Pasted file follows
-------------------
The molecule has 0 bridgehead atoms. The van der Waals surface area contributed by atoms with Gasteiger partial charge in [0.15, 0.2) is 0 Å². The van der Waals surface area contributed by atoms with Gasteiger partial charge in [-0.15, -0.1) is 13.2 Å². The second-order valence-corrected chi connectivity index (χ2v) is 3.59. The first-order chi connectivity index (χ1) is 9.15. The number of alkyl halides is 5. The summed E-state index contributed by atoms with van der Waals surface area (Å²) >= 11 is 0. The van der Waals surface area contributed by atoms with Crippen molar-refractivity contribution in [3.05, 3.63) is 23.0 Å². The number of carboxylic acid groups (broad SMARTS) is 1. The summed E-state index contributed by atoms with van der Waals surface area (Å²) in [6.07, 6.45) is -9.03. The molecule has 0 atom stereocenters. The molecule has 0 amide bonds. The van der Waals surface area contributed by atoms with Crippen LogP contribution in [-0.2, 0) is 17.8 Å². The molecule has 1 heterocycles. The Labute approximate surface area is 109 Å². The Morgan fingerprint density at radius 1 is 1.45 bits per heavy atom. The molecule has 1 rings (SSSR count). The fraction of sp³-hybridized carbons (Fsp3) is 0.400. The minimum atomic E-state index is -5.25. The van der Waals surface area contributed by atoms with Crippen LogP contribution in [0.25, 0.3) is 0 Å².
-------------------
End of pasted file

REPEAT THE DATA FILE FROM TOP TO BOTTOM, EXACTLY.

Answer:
The molecule has 0 bridgehead atoms. The van der Waals surface area contributed by atoms with Gasteiger partial charge in [0.15, 0.2) is 0 Å². The van der Waals surface area contributed by atoms with Gasteiger partial charge in [-0.15, -0.1) is 13.2 Å². The second-order valence-corrected chi connectivity index (χ2v) is 3.59. The first-order chi connectivity index (χ1) is 9.15. The number of alkyl halides is 5. The summed E-state index contributed by atoms with van der Waals surface area (Å²) >= 11 is 0. The van der Waals surface area contributed by atoms with Crippen molar-refractivity contribution in [3.05, 3.63) is 23.0 Å². The number of carboxylic acid groups (broad SMARTS) is 1. The summed E-state index contributed by atoms with van der Waals surface area (Å²) in [6.07, 6.45) is -9.03. The molecule has 0 atom stereocenters. The molecule has 0 amide bonds. The van der Waals surface area contributed by atoms with Crippen LogP contribution in [-0.2, 0) is 17.8 Å². The molecule has 1 heterocycles. The Labute approximate surface area is 109 Å². The Morgan fingerprint density at radius 1 is 1.45 bits per heavy atom. The molecule has 1 rings (SSSR count). The fraction of sp³-hybridized carbons (Fsp3) is 0.400. The minimum atomic E-state index is -5.25. The van der Waals surface area contributed by atoms with Crippen LogP contribution in [0.25, 0.3) is 0 Å².